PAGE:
She decided that she was miserable— she could not sleep, she could not do her every day activities like caring for her family… and she wondered what she needed to do. Because she had lost two children who were killed and a husband, she felt that the weight of the feeling that she was living with was related to the fact that she had lost those loved ones.

One issue that was very hard for her was the sight of the guy in the mob that came to kill her husband and her children. She said that he was also miserable; he was the same way she was in her story. She said that when they met they could not connect with each other and they both felt very uncomfortable. They knew each other, they were neighbors, but they did not know what to do with one another.

She knew that he was the one who killed her husband, being part of the group; and he knew also that he had done wrong to this woman. She told us that somebody facilitated a meeting for the two of them. They faced each other and they were able to talk and the man, the one who killed previously, took that first step to ask for forgiveness.

Elders as peacemakers

The Burundi community had a system that for us is very powerful and very important…. The elders in the country were known as people who’d administer justice to the community but also people who reconciled conflicting parties. When they called people together who were in conflict, the objective was not to punish, but to make sure that everyone acknowledges the wrong that he or she has done. They were a reconciling unit so that the two people would come together and restore the relationship. The elders in the community had that role to play so that the people would cut the vicious cycle of revenge by bringing them together and reestablishing their relationship. So, yes, the tradition of Burundi has that background and that platform already.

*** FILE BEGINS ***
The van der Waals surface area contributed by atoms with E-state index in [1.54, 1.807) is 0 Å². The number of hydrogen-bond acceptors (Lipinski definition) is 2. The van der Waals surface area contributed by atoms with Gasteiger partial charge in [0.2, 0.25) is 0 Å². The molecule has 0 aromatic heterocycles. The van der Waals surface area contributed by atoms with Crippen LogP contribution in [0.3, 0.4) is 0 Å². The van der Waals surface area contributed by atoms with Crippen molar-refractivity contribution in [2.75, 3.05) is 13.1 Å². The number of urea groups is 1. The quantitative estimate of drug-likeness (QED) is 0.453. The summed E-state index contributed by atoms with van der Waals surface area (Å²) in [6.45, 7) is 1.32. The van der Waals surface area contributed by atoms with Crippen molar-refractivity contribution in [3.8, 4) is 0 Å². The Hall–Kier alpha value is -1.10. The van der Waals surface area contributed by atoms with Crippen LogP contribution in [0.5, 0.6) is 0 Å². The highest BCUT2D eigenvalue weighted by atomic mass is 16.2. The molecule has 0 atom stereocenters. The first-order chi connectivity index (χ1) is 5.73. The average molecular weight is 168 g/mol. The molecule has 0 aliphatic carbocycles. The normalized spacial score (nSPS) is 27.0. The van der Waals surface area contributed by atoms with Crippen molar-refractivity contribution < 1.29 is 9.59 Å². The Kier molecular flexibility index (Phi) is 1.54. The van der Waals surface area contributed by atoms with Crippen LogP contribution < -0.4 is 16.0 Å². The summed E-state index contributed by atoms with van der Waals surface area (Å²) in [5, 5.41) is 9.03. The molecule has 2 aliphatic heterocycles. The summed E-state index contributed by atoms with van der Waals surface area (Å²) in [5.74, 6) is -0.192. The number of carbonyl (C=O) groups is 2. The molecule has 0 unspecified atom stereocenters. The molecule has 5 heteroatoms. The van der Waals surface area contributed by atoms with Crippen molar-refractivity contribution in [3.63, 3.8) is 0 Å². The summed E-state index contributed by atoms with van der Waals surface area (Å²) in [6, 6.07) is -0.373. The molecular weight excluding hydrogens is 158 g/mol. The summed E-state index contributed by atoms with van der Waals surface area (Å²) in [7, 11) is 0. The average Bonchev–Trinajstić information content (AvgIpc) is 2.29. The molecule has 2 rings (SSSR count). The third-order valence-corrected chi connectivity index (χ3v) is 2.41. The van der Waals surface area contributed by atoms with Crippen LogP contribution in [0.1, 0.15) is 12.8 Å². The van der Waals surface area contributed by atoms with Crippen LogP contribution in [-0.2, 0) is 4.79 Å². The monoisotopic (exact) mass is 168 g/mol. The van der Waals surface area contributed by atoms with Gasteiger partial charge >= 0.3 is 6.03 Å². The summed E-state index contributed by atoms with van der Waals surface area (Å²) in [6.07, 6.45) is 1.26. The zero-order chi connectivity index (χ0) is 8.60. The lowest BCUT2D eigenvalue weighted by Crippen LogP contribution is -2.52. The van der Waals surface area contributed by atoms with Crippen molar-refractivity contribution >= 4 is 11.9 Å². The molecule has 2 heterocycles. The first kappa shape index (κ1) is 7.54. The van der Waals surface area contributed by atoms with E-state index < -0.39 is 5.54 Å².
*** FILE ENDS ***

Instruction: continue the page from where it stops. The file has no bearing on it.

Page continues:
Called to relate

God calls us to relate, to relate to himself and to relate to others. And so for me, relationship is not the legal thing like the dos and the don’ts. It’s simply an attitude of love and caring that is acceptable both to yourself—in other words you feel convinced of that attitude and feel peace about it—and also acceptable by the ones to whom you are extending it.

For me there’s this element of connection that’s essential—connection with God, connection with myself, connection with the community or the neighbors, connection with the creation.

If, for example, people in Burundi have the right relationship, regardless of their background—I don’t see how they can fight or I don’t see how they can kill each other.

So for me, relationship is very important. And even if it’s a group of people I don’t know, I know I’m related to them because of the human route, because of knowing that they are a human being like me.

Madeline SchaeferAbout the Author:  

Madeline Schaefer is the Friends Relations Fellow at AFSC.  She grew up in Philadelphia, surrounded by Quakers of all shapes and sizes.  After searching for stories and adventure in distant, cooler climes, she returned home only to find the richest ones right in her backyard.  Over the past three years, she has been exploring Quaker thought and culture through audio, a medium she grew to love at Carleton college’s student-run radio station.  Madeline lives with five lovely people in West Philadelphia, and is involved with Quakers throughout the Philadelphia region.

About the Author

Madeline Schaefer

Madeline is the Friends Relations Associate. She grew up in the beautiful Radnor Meeting community outside of Philadelphia, and attended Friends Schools in the area until the end of High School.  After several years of studying and traveling, she returned to Philadelphia only to immerse herself once again in the stories, the culture and the spirituality of Philadelphia Quakers.  While living in collective house in West Philadelphia, she grew curious about the history of young Quaker activists in the neighborhood, and started an oral history project to find out more.  Madeline is interested in exploring the ways in which life in community can stretch our capacity for compassion and growth.  Her dream is to create more alternative communities of people learning how to live together, creating models for a society fueled by cooperation and love.